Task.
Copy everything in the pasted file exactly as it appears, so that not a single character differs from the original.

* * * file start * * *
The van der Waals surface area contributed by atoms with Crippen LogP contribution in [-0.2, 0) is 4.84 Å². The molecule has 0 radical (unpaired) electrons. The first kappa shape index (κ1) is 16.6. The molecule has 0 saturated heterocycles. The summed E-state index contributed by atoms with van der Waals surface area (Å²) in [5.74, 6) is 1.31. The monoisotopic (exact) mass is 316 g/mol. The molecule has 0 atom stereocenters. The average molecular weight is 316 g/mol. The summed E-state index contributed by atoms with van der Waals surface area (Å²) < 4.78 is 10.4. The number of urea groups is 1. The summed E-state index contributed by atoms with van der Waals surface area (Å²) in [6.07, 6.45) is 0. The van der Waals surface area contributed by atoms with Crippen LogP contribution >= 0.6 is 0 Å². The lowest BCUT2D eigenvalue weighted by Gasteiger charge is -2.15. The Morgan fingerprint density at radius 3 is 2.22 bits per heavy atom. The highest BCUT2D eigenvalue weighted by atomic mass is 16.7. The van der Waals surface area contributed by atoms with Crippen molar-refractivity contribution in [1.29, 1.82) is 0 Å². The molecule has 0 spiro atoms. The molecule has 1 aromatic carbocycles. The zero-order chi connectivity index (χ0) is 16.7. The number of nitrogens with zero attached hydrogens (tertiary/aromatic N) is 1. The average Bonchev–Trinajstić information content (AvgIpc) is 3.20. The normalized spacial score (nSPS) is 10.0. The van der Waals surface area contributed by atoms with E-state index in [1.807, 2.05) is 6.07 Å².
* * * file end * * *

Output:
The van der Waals surface area contributed by atoms with Crippen LogP contribution in [-0.2, 0) is 4.84 Å². The molecule has 0 radical (unpaired) electrons. The first kappa shape index (κ1) is 16.6. The molecule has 0 saturated heterocycles. The summed E-state index contributed by atoms with van der Waals surface area (Å²) in [5.74, 6) is 1.31. The monoisotopic (exact) mass is 316 g/mol. The molecule has 0 atom stereocenters. The average molecular weight is 316 g/mol. The summed E-state index contributed by atoms with van der Waals surface area (Å²) < 4.78 is 10.4. The number of urea groups is 1. The summed E-state index contributed by atoms with van der Waals surface area (Å²) in [6.07, 6.45) is 0. The van der Waals surface area contributed by atoms with Crippen LogP contribution >= 0.6 is 0 Å². The lowest BCUT2D eigenvalue weighted by Gasteiger charge is -2.15. The Morgan fingerprint density at radius 3 is 2.22 bits per heavy atom. The highest BCUT2D eigenvalue weighted by atomic mass is 16.7. The van der Waals surface area contributed by atoms with Crippen molar-refractivity contribution in [1.29, 1.82) is 0 Å². The molecule has 0 spiro atoms. The molecule has 1 aromatic carbocycles. The zero-order chi connectivity index (χ0) is 16.7. The number of nitrogens with zero attached hydrogens (tertiary/aromatic N) is 1. The average Bonchev–Trinajstić information content (AvgIpc) is 3.20. The normalized spacial score (nSPS) is 10.0. The van der Waals surface area contributed by atoms with E-state index in [1.807, 2.05) is 6.07 Å².